Traditionally regarded as a technical process to determine the performance of buildings against sustainability criteria, calls are now emerging for sustainability assessment to be better integrated with the subjectively-based decisions taken across a project lifecycle, to support stakeholder engagement and to promote a culture of learning about sustainability in practice. In order for sustainability assessment fully to realise this wider role, it is necessary to recognise the significance played by knowledge and its flow between stakeholders in the promotion of a common understanding of the actions required to deliver a sustainable urban environment. This paper presents the findings of a knowledge mapping exercise focused on understanding the nature of this flow during application of sustainability assessment within a university campus building project. Knowledge exists in a variety of types and forms; the key sources drawn upon by a key decision-maker were identified and classified. The mapping exercise stressed the significance of supporting the flow of not only explicit sources of knowledge, but also implicit sources such as expert and tacit knowledge. Ensuring that pathways are dynamic and facilitated through effective management to deliver continued engagement between key decision-makers, the rest of the team and wider stakeholders was highlighted as essential.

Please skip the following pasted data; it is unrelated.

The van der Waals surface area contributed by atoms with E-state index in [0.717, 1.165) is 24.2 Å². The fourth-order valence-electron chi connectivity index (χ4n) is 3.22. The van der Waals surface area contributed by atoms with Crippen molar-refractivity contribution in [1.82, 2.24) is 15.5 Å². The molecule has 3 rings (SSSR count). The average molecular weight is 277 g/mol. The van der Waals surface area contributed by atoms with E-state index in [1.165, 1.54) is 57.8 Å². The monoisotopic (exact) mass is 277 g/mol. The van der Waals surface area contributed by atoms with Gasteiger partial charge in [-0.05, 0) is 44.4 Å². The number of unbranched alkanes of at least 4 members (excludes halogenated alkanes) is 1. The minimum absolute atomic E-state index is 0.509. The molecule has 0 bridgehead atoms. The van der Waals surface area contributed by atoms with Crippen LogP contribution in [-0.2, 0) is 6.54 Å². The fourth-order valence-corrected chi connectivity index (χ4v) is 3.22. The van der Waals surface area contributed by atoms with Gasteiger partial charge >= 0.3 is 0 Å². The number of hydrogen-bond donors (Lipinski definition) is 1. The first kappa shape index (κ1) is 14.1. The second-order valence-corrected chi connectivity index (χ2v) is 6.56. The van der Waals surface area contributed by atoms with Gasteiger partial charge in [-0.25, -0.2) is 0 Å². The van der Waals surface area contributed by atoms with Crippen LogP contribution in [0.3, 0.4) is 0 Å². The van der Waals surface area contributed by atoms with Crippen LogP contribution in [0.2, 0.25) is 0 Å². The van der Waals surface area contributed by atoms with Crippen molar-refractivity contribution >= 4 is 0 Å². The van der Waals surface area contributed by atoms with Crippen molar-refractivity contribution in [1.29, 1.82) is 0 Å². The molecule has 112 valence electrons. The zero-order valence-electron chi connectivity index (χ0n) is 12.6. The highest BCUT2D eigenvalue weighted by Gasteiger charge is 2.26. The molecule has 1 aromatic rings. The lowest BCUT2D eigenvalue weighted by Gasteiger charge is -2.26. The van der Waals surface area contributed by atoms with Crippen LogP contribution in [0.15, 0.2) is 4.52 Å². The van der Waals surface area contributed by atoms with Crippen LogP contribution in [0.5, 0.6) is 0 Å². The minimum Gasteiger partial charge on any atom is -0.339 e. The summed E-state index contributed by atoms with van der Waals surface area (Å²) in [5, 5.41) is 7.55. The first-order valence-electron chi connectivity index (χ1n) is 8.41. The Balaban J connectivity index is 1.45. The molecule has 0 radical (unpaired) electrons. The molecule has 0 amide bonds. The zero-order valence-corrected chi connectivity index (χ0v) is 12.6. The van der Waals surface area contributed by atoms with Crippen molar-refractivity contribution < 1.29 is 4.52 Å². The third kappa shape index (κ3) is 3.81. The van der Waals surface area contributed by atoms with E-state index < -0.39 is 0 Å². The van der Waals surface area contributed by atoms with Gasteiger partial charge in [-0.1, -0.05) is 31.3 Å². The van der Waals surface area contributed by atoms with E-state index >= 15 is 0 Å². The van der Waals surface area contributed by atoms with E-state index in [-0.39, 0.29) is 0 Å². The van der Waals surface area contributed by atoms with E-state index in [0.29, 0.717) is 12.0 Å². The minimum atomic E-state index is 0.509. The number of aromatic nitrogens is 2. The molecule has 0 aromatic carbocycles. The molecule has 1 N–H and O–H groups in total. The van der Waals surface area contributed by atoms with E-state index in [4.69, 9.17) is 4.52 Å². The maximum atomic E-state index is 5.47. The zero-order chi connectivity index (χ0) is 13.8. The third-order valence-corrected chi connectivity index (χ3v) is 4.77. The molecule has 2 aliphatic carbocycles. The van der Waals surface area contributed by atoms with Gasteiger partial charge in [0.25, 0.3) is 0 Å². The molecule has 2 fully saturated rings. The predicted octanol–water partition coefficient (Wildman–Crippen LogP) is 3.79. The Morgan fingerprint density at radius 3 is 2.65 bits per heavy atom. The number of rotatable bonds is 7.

|Number of pages||12|
|Journal||Proceedings of the Institution of Civil Engineers: Urban Design and Planning|
|Publication status||Published - 2010|